Elevating Pesticide Discussions and Actions

Elevating Pesticide Discussions and Actions

By Janet May, Pesticide Free Ontario – Great Lakes Basin

What happens when local organizational representatives from all over Ontario are combined with media experts from the Institute for Media, Policy and Civil Society (IMPACS)? The result is an informative, hands-on workshop that provides practical training for volunteers with no media experience – volunteers who find themselves on the evening news or Talk Radio or being interviewed by local journalists.

Thanks to financial assistance from the Great Lakes Aquatic Habitat Network and Fund, Pesticide Free Ontario held a half day workshop to train pesticide activists to write media releases and develop effective messages. In addition, activists participated in videotaped mock interviews and panel discussions, which were replayed and critiqued. After the video camera was packed up, participants said that the session had increased their confidence about their abilities and had provided valuable tips to improve their performance when the media spotlight beckons. Some of these tips included preparing for an interview by having specific facts available to back up answers to questions, dealing with a hostile interviewer, controlling negative facial expressions and body language during a television interview and staying on message.

“Because my passion for a healthy community in which to raise my children forced me into activism, I had no experience in working with the media,” said Sari Merson of York Region Environmental Alliance. “I found the workshop very helpful because it was so focused and gave me specific advice.”

Writing an Effective Press Release

The workshop was the kick-off event for Front Page Challenge: A Coordinated Media Campaign that utilized press releases and fact sheets.

Because participating local groups consist primarily of volunteers working towards getting pesticide bylaws for their communities, there is rarely time available to write and distribute press releases. Throughout the project, Pesticide Free Ontario wrote regular press releases that included space for local organizations to insert their own quote and contact information. The press releases included:

  • Water sampling results from several Ontario rivers showing levels of some lawn care pesticides exceeding government water quality standards;
  • An announcement from Loblaws, a major grocery retailer in Canada, that pesticides would no longer be sold in their seasonal garden centres;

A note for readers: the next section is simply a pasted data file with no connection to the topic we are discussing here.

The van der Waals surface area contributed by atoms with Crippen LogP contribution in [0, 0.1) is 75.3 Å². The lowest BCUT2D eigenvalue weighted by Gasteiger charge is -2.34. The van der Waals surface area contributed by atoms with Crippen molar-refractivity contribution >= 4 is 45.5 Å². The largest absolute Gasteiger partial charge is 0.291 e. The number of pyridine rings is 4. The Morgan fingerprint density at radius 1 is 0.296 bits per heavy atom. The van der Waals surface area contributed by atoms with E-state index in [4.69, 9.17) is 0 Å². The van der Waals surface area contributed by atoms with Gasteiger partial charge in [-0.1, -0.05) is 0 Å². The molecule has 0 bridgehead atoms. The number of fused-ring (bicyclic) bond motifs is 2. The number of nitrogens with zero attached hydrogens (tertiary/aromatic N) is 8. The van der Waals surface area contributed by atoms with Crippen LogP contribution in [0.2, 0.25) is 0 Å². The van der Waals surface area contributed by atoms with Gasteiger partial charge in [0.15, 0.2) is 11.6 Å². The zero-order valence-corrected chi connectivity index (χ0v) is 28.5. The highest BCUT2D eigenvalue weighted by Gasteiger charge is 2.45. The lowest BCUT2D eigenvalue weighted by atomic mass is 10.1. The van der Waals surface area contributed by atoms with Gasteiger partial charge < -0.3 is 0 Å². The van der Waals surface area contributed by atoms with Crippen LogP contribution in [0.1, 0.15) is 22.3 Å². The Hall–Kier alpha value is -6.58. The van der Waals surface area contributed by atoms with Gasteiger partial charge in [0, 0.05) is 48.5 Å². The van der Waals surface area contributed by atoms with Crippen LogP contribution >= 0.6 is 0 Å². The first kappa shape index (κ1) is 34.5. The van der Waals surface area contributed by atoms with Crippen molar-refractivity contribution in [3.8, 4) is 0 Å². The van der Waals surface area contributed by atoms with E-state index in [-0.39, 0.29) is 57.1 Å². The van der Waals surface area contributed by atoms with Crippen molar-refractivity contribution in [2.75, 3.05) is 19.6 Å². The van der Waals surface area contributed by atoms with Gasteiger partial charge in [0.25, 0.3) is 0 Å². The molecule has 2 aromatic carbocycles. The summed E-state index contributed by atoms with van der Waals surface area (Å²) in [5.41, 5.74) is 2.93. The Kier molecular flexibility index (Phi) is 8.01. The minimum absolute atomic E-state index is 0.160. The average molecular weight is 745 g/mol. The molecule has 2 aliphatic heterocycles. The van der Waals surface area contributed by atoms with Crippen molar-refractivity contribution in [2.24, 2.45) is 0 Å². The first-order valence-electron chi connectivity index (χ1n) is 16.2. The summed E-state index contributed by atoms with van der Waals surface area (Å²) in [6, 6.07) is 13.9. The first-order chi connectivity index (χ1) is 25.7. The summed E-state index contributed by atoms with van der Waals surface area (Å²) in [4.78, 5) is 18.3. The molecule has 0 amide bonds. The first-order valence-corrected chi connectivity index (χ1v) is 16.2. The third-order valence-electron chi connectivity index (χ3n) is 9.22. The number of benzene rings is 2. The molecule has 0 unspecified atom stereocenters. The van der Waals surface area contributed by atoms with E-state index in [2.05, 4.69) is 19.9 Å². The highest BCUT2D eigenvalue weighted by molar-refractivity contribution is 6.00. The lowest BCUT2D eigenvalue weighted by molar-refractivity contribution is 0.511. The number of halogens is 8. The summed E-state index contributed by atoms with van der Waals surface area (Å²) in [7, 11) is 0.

• Pesticide bylaw victories in several Ontario municipalities.

“The press releases were very useful in keeping the pesticide issue on the public radar screen”, said Susan Koswan of Get Rid of Urban Pesticides (GROUP) in Kitchener. “By distributing pre-written press releases from Pesticide Free Ontario, I was able to reach more media outlets in my community.”

Media Fact Sheets

To increase the capacity of local organizations, Pesticide Free Ontario produced several fact sheets with necessary tools to help them work more effectively with the media. These fact sheets, which can be found on Pesticide Free Ontario’s website (www. pesticidefree.ca), explain how to work with journalists, how to write media advisories and press releases, and how to organize media events. Samples of media advisories and releases are also included.

“I use the fact sheets quite a lot”, says Sari Merson. “Having a template makes a press release easier to write. And, now I know that by sending out press releases, I am increasing the chances that the pesticide issue will be covered by the media as well as raising the profile of my group.”

Front Page Challenge: A Coordinated Media Campaign was beneficial for local pesticide campaigns. Pesticide Free Ontario is regularly sent draft media releases from member organizations to review and regularly receives clippings from local newspapers featuring local activists commenting on the environmental and health hazards of lawn pesticides. Since the media workshop in November 2003, training has become a regular feature of Pesticide Free Ontario meetings. Training workshops in 2004 featured:

  • A communications expert who presented a workshop on messages around the pesticide issue that resonate with both the general public and decision makers; and,
  • A pesticide bylaw expert from the Province of Quebec who provided information about rational, enforceable bylaws.

Pesticide campaigns in communities around Ontario continue to show how effective small groups of people can be in convincing local governments to put protection of human health and the environment above profits. Seven Ontario municipalities now have pesticide by-laws and many other communities are working towards restrictions on these unnecessary chemicals.

By Janet May, Coordinator
Pesticide Free Ontario
2781 Hwy 7, Suite 207
Concord, ONT L4K 1W1
905.660.9782 • janet@yrea.org

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